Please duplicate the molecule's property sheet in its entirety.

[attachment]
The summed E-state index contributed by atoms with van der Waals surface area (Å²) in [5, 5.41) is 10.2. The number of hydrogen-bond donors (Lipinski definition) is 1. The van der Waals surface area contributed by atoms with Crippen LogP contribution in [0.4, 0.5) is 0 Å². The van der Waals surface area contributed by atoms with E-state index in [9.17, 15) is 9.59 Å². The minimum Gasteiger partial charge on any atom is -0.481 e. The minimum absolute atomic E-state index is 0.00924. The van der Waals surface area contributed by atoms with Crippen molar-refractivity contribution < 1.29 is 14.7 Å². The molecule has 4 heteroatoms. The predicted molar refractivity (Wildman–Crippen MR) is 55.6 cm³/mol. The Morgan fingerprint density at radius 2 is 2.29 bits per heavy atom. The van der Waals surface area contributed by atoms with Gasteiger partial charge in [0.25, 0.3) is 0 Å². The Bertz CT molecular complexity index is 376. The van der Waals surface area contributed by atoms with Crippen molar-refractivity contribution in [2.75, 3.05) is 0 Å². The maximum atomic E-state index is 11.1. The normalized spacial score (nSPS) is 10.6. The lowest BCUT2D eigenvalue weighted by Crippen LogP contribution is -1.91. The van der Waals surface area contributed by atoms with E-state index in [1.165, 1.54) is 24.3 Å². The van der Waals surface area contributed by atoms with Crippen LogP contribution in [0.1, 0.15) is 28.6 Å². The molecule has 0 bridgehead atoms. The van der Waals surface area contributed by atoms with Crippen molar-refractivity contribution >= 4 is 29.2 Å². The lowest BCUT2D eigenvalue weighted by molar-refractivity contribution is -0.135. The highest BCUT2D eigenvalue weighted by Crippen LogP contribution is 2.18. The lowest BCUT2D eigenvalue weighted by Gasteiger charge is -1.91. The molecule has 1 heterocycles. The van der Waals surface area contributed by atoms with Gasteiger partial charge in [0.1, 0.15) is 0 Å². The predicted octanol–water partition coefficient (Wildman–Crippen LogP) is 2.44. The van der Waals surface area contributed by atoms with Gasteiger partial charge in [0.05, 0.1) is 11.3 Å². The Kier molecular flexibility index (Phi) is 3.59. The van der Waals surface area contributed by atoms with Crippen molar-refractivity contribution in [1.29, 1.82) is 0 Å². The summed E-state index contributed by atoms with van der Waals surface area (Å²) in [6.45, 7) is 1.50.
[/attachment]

The summed E-state index contributed by atoms with van der Waals surface area (Å²) in [5, 5.41) is 10.2. The number of hydrogen-bond donors (Lipinski definition) is 1. The van der Waals surface area contributed by atoms with Crippen LogP contribution in [0.4, 0.5) is 0 Å². The van der Waals surface area contributed by atoms with E-state index in [9.17, 15) is 9.59 Å². The minimum Gasteiger partial charge on any atom is -0.481 e. The minimum absolute atomic E-state index is 0.00924. The van der Waals surface area contributed by atoms with Crippen molar-refractivity contribution < 1.29 is 14.7 Å². The molecule has 4 heteroatoms. The predicted molar refractivity (Wildman–Crippen MR) is 55.6 cm³/mol. The Morgan fingerprint density at radius 2 is 2.29 bits per heavy atom. The van der Waals surface area contributed by atoms with Gasteiger partial charge in [0.25, 0.3) is 0 Å². The Bertz CT molecular complexity index is 376. The van der Waals surface area contributed by atoms with Crippen molar-refractivity contribution in [2.75, 3.05) is 0 Å². The maximum atomic E-state index is 11.1. The normalized spacial score (nSPS) is 10.6. The lowest BCUT2D eigenvalue weighted by Crippen LogP contribution is -1.91. The van der Waals surface area contributed by atoms with E-state index in [1.165, 1.54) is 24.3 Å². The van der Waals surface area contributed by atoms with Crippen LogP contribution in [0.1, 0.15) is 28.6 Å². The molecule has 0 bridgehead atoms. The van der Waals surface area contributed by atoms with Crippen molar-refractivity contribution >= 4 is 29.2 Å². The lowest BCUT2D eigenvalue weighted by molar-refractivity contribution is -0.135. The highest BCUT2D eigenvalue weighted by Crippen LogP contribution is 2.18. The lowest BCUT2D eigenvalue weighted by Gasteiger charge is -1.91. The molecule has 1 heterocycles. The van der Waals surface area contributed by atoms with Gasteiger partial charge in [0.1, 0.15) is 0 Å². The predicted octanol–water partition coefficient (Wildman–Crippen LogP) is 2.44. The van der Waals surface area contributed by atoms with Gasteiger partial charge in [0.05, 0.1) is 11.3 Å². The Kier molecular flexibility index (Phi) is 3.59. The van der Waals surface area contributed by atoms with Crippen molar-refractivity contribution in [1.29, 1.82) is 0 Å². The summed E-state index contributed by atoms with van der Waals surface area (Å²) in [6.45, 7) is 1.50.